Now we are in to the letter, however it turns out there is no useable information other than calling a toll free number to be put on a hold cycle till someone picks up.  There is no contact address, no other opt-out information, and no indication as to who really sent it. Yes, there is a business name, but in my experience that changes month-over-month.  Using Google search reveals little information on the sender.  Instead, there is the clear realization of many others like me who are complaining about the unsolicited calls they get from these people, how the BBB has a ton of complaints on them, or how the offer is a RipOff.

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In this case though, I get lucky – I’ve been able to find out EXACTLY who is responsible. In the past its taken me days on end getting nowhere, but for this one I figure it out in minutes. I called the number contained in the “official” letter and when they answered after three (3) minutes of hold music I said. “Hey my father told me I needed to buy one of these “AWESOME” car extension warranties from you like he did last week, but I wanted to look at the plans with my wife later and wanted to know if you had a website we can review together?”  He replied hesitantly and asked me nervously “Wait, your dad bought one from us already and is a customer?” I continued my ruse (shame on me) and said excitedly “YES!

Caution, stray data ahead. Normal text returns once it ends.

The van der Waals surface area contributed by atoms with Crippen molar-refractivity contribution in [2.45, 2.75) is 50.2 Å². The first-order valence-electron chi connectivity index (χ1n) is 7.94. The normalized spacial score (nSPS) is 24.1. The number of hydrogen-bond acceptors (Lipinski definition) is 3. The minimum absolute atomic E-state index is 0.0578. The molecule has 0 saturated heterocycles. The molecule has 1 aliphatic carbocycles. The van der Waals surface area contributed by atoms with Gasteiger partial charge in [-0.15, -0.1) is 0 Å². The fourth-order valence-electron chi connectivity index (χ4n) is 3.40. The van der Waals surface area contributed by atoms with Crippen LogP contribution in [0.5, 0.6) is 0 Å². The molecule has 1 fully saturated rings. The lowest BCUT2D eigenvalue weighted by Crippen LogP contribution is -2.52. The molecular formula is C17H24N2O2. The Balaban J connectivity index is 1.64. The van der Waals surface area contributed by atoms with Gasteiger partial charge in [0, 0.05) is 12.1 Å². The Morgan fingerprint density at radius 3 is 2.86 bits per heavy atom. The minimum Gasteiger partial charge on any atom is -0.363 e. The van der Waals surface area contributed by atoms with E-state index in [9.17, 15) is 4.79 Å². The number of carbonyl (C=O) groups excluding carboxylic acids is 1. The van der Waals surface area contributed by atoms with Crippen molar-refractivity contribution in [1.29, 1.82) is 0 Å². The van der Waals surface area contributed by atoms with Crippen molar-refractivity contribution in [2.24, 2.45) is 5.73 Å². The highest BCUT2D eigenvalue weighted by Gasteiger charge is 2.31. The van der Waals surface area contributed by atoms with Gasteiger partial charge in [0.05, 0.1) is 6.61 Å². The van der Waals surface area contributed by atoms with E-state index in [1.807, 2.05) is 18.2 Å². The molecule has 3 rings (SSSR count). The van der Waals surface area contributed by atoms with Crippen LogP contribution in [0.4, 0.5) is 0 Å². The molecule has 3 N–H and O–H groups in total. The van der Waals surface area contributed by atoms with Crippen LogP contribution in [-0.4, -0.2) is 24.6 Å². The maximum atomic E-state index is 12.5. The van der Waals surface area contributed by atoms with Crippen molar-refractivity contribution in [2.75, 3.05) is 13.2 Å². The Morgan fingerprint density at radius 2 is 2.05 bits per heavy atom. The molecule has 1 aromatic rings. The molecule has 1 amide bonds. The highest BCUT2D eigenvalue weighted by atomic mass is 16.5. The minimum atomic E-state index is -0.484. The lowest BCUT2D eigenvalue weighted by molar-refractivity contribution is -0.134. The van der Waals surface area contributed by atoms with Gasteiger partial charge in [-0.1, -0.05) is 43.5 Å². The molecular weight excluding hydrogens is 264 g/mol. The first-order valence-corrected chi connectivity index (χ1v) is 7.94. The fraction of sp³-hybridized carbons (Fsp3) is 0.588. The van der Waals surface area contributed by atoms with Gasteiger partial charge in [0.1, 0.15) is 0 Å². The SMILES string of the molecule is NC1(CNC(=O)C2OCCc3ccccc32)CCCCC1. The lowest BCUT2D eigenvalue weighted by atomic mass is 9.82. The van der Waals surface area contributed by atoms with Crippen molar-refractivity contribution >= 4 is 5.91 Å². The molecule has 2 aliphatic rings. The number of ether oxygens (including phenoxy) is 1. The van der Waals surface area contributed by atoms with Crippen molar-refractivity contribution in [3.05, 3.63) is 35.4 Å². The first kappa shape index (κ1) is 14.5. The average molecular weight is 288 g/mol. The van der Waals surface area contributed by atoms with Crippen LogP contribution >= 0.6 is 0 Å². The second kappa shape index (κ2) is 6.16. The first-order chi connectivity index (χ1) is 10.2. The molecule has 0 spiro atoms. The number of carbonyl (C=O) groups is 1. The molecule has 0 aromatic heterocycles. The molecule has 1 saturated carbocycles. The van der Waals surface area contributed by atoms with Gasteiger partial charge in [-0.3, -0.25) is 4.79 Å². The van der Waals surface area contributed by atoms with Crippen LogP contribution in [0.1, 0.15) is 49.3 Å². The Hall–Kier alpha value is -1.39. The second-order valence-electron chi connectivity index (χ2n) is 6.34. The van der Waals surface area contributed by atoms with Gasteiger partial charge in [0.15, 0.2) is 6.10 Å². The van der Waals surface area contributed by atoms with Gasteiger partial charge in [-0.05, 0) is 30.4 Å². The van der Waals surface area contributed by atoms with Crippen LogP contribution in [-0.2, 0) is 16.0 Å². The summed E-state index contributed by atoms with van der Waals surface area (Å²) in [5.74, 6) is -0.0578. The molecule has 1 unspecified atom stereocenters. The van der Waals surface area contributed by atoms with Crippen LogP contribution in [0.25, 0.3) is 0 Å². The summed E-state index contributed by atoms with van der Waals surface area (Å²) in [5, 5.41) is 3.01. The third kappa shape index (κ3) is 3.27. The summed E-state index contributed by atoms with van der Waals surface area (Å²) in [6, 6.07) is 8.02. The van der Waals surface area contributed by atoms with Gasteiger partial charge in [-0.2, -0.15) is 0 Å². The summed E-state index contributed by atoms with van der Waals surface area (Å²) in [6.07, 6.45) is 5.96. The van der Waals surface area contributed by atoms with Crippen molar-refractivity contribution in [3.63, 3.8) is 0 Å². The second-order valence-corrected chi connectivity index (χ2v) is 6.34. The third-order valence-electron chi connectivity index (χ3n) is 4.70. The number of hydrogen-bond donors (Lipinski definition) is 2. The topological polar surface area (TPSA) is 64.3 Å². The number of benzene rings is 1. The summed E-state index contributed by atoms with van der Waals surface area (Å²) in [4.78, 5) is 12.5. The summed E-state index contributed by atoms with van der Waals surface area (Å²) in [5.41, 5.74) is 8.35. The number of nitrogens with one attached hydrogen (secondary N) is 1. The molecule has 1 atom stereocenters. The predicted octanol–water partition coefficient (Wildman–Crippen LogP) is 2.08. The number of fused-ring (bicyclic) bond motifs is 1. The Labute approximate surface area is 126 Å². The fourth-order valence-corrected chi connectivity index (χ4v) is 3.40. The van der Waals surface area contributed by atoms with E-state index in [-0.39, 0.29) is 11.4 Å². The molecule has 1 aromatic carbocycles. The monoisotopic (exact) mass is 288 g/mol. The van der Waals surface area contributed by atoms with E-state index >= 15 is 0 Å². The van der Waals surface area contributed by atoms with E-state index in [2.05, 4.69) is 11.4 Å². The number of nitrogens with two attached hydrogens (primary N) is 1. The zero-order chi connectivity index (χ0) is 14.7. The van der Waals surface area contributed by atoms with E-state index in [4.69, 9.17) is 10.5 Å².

At that point he was happily satisfied and decided to give the address to me. Wait, Really? That easy? I should have told him he won the lotto in Nigeria and I need his banking information to send him the $20 Million dollars, but again, I digress.

What’s funny, and not surprising, is that as I write this, I’ve already noticed that the original website he gave me just a few hours ago already isn’t working anymore. It’s become a temporary landing page that now says “Coming Soon!”  Par for the course!

After some additional internet forensics and crawling around I now know the company identity:  EFG Companies.